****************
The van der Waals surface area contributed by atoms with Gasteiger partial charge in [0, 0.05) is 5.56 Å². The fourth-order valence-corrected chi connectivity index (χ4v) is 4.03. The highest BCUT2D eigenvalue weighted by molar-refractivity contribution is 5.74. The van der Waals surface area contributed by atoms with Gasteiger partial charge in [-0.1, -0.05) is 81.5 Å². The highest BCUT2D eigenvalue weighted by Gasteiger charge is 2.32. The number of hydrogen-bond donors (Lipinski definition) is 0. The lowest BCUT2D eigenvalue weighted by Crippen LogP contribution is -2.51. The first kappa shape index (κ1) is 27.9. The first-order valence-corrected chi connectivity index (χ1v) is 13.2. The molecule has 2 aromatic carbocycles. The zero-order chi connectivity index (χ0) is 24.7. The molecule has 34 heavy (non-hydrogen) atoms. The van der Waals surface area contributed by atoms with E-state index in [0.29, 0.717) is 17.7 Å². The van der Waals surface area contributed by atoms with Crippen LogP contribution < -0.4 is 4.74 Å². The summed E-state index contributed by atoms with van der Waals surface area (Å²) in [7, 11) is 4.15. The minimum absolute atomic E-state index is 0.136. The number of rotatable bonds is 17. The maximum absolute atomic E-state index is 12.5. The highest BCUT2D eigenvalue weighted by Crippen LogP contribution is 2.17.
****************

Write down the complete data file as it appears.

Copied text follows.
The van der Waals surface area contributed by atoms with Gasteiger partial charge in [0, 0.05) is 5.56 Å². The fourth-order valence-corrected chi connectivity index (χ4v) is 4.03. The highest BCUT2D eigenvalue weighted by molar-refractivity contribution is 5.74. The van der Waals surface area contributed by atoms with Gasteiger partial charge in [-0.1, -0.05) is 81.5 Å². The highest BCUT2D eigenvalue weighted by Gasteiger charge is 2.32. The number of hydrogen-bond donors (Lipinski definition) is 0. The lowest BCUT2D eigenvalue weighted by Crippen LogP contribution is -2.51. The first kappa shape index (κ1) is 27.9. The first-order valence-corrected chi connectivity index (χ1v) is 13.2. The molecule has 2 aromatic carbocycles. The zero-order chi connectivity index (χ0) is 24.7. The molecule has 34 heavy (non-hydrogen) atoms. The van der Waals surface area contributed by atoms with E-state index in [0.29, 0.717) is 17.7 Å². The van der Waals surface area contributed by atoms with Crippen LogP contribution < -0.4 is 4.74 Å². The summed E-state index contributed by atoms with van der Waals surface area (Å²) in [7, 11) is 4.15. The minimum absolute atomic E-state index is 0.136. The number of rotatable bonds is 17. The maximum absolute atomic E-state index is 12.5. The highest BCUT2D eigenvalue weighted by Crippen LogP contribution is 2.17.